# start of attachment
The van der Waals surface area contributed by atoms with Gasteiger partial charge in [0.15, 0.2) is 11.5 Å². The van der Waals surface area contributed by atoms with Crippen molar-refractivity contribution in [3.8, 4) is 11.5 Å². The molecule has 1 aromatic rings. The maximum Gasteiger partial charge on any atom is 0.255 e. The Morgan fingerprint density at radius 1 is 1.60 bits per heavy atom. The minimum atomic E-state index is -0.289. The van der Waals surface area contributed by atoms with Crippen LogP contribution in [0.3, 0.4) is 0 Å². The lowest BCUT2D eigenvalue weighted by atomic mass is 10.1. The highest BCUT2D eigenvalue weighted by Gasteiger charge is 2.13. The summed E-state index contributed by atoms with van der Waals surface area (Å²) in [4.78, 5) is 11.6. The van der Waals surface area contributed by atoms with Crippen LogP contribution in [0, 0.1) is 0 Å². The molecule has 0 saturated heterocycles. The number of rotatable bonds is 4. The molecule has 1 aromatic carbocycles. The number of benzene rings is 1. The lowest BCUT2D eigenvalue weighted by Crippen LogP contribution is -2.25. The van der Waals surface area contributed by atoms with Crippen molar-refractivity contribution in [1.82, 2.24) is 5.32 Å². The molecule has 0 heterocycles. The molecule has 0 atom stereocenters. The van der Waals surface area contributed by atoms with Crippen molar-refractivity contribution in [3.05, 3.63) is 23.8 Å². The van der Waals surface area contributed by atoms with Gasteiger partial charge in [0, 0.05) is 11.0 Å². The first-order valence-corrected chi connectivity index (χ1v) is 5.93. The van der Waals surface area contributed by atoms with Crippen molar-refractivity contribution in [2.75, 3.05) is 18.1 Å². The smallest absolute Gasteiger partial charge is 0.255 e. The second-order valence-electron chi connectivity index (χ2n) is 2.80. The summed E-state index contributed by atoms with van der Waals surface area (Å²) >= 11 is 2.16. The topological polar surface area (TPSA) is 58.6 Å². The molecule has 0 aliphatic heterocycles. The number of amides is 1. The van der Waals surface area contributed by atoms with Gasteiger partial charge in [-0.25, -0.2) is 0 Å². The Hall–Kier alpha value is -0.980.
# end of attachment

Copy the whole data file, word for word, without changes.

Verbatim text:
The van der Waals surface area contributed by atoms with Gasteiger partial charge in [0.15, 0.2) is 11.5 Å². The van der Waals surface area contributed by atoms with Crippen molar-refractivity contribution in [3.8, 4) is 11.5 Å². The molecule has 1 aromatic rings. The maximum Gasteiger partial charge on any atom is 0.255 e. The Morgan fingerprint density at radius 1 is 1.60 bits per heavy atom. The minimum atomic E-state index is -0.289. The van der Waals surface area contributed by atoms with Crippen LogP contribution in [0.3, 0.4) is 0 Å². The lowest BCUT2D eigenvalue weighted by atomic mass is 10.1. The highest BCUT2D eigenvalue weighted by Gasteiger charge is 2.13. The summed E-state index contributed by atoms with van der Waals surface area (Å²) in [4.78, 5) is 11.6. The van der Waals surface area contributed by atoms with Crippen LogP contribution in [0, 0.1) is 0 Å². The molecule has 0 saturated heterocycles. The number of rotatable bonds is 4. The molecule has 1 aromatic carbocycles. The number of benzene rings is 1. The lowest BCUT2D eigenvalue weighted by Crippen LogP contribution is -2.25. The van der Waals surface area contributed by atoms with Crippen molar-refractivity contribution in [1.82, 2.24) is 5.32 Å². The molecule has 0 heterocycles. The molecule has 0 atom stereocenters. The van der Waals surface area contributed by atoms with Crippen molar-refractivity contribution in [3.05, 3.63) is 23.8 Å². The van der Waals surface area contributed by atoms with Gasteiger partial charge in [0, 0.05) is 11.0 Å². The first-order valence-corrected chi connectivity index (χ1v) is 5.93. The van der Waals surface area contributed by atoms with Crippen molar-refractivity contribution in [2.75, 3.05) is 18.1 Å². The smallest absolute Gasteiger partial charge is 0.255 e. The second-order valence-electron chi connectivity index (χ2n) is 2.80. The summed E-state index contributed by atoms with van der Waals surface area (Å²) >= 11 is 2.16. The topological polar surface area (TPSA) is 58.6 Å². The molecule has 0 aliphatic heterocycles. The number of amides is 1. The van der Waals surface area contributed by atoms with Gasteiger partial charge in [-0.25, -0.2) is 0 Å². The Hall–Kier alpha value is -0.980.